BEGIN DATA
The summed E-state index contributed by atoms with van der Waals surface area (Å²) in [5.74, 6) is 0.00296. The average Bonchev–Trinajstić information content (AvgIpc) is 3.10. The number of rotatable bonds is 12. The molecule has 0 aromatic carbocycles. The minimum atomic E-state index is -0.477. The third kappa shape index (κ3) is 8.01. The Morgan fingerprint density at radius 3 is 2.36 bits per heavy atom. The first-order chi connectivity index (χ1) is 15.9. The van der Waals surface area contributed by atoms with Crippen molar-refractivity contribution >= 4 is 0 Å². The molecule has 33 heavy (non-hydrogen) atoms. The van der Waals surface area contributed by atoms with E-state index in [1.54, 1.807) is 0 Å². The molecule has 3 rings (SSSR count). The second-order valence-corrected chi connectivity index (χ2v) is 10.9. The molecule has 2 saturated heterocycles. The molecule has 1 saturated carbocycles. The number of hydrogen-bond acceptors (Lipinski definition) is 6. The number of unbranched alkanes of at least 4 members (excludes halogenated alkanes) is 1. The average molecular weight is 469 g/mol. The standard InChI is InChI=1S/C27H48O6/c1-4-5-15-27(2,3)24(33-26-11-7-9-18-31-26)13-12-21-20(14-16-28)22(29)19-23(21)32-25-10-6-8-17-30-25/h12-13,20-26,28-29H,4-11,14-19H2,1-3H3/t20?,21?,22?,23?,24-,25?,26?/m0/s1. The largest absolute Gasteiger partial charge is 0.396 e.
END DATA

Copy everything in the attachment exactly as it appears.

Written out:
The summed E-state index contributed by atoms with van der Waals surface area (Å²) in [5.74, 6) is 0.00296. The average Bonchev–Trinajstić information content (AvgIpc) is 3.10. The number of rotatable bonds is 12. The molecule has 0 aromatic carbocycles. The minimum atomic E-state index is -0.477. The third kappa shape index (κ3) is 8.01. The Morgan fingerprint density at radius 3 is 2.36 bits per heavy atom. The first-order chi connectivity index (χ1) is 15.9. The van der Waals surface area contributed by atoms with Crippen molar-refractivity contribution >= 4 is 0 Å². The molecule has 33 heavy (non-hydrogen) atoms. The van der Waals surface area contributed by atoms with E-state index in [1.54, 1.807) is 0 Å². The molecule has 3 rings (SSSR count). The second-order valence-corrected chi connectivity index (χ2v) is 10.9. The molecule has 2 saturated heterocycles. The molecule has 1 saturated carbocycles. The number of hydrogen-bond acceptors (Lipinski definition) is 6. The number of unbranched alkanes of at least 4 members (excludes halogenated alkanes) is 1. The average molecular weight is 469 g/mol. The standard InChI is InChI=1S/C27H48O6/c1-4-5-15-27(2,3)24(33-26-11-7-9-18-31-26)13-12-21-20(14-16-28)22(29)19-23(21)32-25-10-6-8-17-30-25/h12-13,20-26,28-29H,4-11,14-19H2,1-3H3/t20?,21?,22?,23?,24-,25?,26?/m0/s1. The largest absolute Gasteiger partial charge is 0.396 e.